How do you get to Sesame Street has long been one of the city’s more serious real estate quandaries. At least we know that the show’s creators have renewed their 140,000-square-foot space across from Lincoln Center.
Elmo recently revealed that one of the show’s enviable brownstones will set you back “a gazillion dollars.” Thankfully, the Sesame Workshop got a better deal for four floors at One Lincoln Plaza, where asking rents are $55 a square foot.
“As so many people have grown up with Sesame Workshop’s engaging educational content, so too the organization has ‘grown up’ within 1900 Broadway,” said Gary Knell, president of the Sesame Workshop, in a statement.
Much has changed during the nonprofit’s 40-year sojourn in the building. Cookie Monster has blasphemously declared his love for veggies and Bert apparently came out of the closet on Twitter. More on point, the landlord is performing a major upgrade to the show’s space as part of the deal.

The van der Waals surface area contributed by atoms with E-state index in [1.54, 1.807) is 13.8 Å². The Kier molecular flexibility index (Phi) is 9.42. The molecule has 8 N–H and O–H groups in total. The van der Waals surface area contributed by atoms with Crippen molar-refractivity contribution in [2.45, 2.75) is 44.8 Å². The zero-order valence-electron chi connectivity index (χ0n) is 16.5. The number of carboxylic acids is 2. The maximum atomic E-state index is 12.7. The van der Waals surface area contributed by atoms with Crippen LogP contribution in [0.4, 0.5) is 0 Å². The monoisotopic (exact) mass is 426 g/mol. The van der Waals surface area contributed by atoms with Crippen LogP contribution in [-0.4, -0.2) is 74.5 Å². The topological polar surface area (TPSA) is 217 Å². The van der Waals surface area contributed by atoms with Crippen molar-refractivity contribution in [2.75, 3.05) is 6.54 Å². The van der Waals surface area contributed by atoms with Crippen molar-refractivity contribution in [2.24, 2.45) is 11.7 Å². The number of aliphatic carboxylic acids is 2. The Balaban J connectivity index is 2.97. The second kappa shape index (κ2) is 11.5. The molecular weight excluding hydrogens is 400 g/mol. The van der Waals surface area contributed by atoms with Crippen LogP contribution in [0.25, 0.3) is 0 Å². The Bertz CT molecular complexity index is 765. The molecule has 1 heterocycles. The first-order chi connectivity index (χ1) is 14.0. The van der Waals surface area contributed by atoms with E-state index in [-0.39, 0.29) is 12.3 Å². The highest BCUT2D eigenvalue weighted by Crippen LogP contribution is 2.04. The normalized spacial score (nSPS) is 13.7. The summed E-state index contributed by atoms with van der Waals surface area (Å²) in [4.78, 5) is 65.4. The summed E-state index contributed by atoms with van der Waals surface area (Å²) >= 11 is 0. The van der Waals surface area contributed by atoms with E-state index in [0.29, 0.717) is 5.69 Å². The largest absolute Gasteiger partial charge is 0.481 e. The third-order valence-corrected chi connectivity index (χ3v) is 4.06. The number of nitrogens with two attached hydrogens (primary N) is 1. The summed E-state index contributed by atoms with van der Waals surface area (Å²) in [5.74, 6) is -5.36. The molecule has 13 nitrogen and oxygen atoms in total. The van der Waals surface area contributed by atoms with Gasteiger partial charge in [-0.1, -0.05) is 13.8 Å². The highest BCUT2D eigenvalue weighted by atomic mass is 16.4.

“Updating the space gives the workshop the opportunity to create a more collaborative open work environment,” said Susan Kolar, chief strategy and administrative officer for the nonprofit, “enlivening the Sesame Street neighborhood for many years to come.”
Barry Gosin, Moshe Sukenik and Robin Fisher of Newmark Knight Frank represented the tenant. The landlord, New York-based Ogden CAP Properties, was represented in-house by Lester Schwalb.
The New York Post first had news of the deal.